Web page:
The avant-garde art-rock of the Oakland, Calif.-based group Faun Fables might not at first seem to qualify as folk music in a contemporary sense, but it certainly addresses the concerns of being a human in a natural world, and the influences of music from a variety of cultural traditions.
What could be more folk than that? Dawn McCarthy—who forms the core of Faun Fables with her husband, Nils Frykdahl—doesn't disagree.
"If you look at the definition of the folk tradition as being something of the whole human experience, an organic sense of music and the elements of the world around us, I'd have to say our music is a form of folk music, more so maybe than some ideas of 'folk' as it has become established in various ways today," McCarthy said recently.
Faun Fables will return to Tucson to perform Friday night, Nov. 12, at the Screening Room. The group is touring to promote its latest CD, Light of a Vaster Dark, which will be released Nov. 16 on Drag City Records.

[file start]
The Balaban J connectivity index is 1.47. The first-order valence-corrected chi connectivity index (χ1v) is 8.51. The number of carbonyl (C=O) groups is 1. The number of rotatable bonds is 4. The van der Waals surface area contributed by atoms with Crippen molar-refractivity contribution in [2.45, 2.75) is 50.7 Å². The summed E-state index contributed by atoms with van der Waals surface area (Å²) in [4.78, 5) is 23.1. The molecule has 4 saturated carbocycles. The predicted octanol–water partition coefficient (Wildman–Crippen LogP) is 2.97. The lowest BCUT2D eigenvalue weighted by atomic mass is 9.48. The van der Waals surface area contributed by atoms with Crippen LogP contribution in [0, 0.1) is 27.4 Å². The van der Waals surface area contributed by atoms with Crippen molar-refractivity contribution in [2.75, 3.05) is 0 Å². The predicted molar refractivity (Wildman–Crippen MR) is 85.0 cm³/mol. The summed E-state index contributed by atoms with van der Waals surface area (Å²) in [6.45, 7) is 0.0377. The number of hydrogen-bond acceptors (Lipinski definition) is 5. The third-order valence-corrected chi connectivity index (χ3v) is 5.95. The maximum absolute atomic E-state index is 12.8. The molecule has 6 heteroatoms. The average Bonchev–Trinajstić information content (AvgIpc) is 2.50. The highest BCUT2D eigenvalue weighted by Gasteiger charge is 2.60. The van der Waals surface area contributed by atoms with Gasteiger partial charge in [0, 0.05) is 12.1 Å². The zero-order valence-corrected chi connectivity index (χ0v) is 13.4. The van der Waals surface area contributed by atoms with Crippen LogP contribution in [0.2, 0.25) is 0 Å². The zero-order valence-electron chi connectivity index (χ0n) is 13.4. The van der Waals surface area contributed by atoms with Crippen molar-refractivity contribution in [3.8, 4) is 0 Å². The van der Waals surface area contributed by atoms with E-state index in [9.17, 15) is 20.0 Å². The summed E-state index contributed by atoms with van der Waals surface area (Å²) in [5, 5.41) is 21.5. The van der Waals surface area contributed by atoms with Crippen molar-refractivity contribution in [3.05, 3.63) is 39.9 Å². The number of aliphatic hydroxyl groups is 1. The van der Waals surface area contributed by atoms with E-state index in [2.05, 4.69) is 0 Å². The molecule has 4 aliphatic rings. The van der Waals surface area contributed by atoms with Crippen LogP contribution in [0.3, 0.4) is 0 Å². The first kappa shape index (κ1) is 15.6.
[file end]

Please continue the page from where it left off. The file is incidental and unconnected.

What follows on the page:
Part of the genius of the new album involves its carefully composed levels of complexity. On a superficial level, it might be considered exotic by casual pop-oriented listeners. Yet this ambitious collection—11 songs proper, four snippets, an intro and an outro—becomes more emotionally moving and artistically satisfying the closer you listen.
On the track "Housekeeper," for instance, the sentiment behind the words "you make the home a hearth" might sound mundane on the surface, but the song verges on the epic, thanks to the overall lyrical context ("Working hard, no praises said / Scrubbing the dirt and making the beds"), McCarthy's rich vocal melodies and harmonies, and the dramatic musical setting of dark strings and tribal percussion.
During the interview, conducted via phone while McCarthy strolled through the French Quarter of New Orleans, McCarthy said a large part of Faun Fables' music is concerned with "the circus of life." This is reflected in the charming folk-blues tune "Parade," on which she sings, "A parade made the people in this big town / look each other in the eye and wave."